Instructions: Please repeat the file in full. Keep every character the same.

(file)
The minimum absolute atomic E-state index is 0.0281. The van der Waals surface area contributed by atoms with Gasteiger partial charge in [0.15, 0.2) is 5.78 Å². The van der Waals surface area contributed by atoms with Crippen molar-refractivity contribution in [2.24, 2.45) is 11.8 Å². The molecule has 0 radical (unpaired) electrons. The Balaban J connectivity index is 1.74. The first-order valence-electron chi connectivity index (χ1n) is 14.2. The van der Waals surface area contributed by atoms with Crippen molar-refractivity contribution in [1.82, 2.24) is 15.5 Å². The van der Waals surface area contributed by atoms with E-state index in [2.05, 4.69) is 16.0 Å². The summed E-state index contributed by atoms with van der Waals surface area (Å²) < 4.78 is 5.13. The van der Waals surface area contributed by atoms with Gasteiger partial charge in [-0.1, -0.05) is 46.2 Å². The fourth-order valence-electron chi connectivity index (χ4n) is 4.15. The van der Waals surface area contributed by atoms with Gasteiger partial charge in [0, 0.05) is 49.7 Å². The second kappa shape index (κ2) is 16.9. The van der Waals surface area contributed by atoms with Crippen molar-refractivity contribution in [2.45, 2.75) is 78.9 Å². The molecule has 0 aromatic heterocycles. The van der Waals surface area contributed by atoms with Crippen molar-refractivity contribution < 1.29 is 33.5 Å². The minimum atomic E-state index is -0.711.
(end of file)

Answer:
The minimum absolute atomic E-state index is 0.0281. The van der Waals surface area contributed by atoms with Gasteiger partial charge in [0.15, 0.2) is 5.78 Å². The van der Waals surface area contributed by atoms with Crippen molar-refractivity contribution in [2.24, 2.45) is 11.8 Å². The molecule has 0 radical (unpaired) electrons. The Balaban J connectivity index is 1.74. The first-order valence-electron chi connectivity index (χ1n) is 14.2. The van der Waals surface area contributed by atoms with Crippen molar-refractivity contribution in [1.82, 2.24) is 15.5 Å². The van der Waals surface area contributed by atoms with E-state index in [2.05, 4.69) is 16.0 Å². The summed E-state index contributed by atoms with van der Waals surface area (Å²) < 4.78 is 5.13. The van der Waals surface area contributed by atoms with Gasteiger partial charge in [-0.1, -0.05) is 46.2 Å². The fourth-order valence-electron chi connectivity index (χ4n) is 4.15. The van der Waals surface area contributed by atoms with Gasteiger partial charge in [0, 0.05) is 49.7 Å². The second kappa shape index (κ2) is 16.9. The van der Waals surface area contributed by atoms with Crippen molar-refractivity contribution in [2.45, 2.75) is 78.9 Å². The molecule has 0 aromatic heterocycles. The van der Waals surface area contributed by atoms with Crippen molar-refractivity contribution < 1.29 is 33.5 Å². The minimum atomic E-state index is -0.711.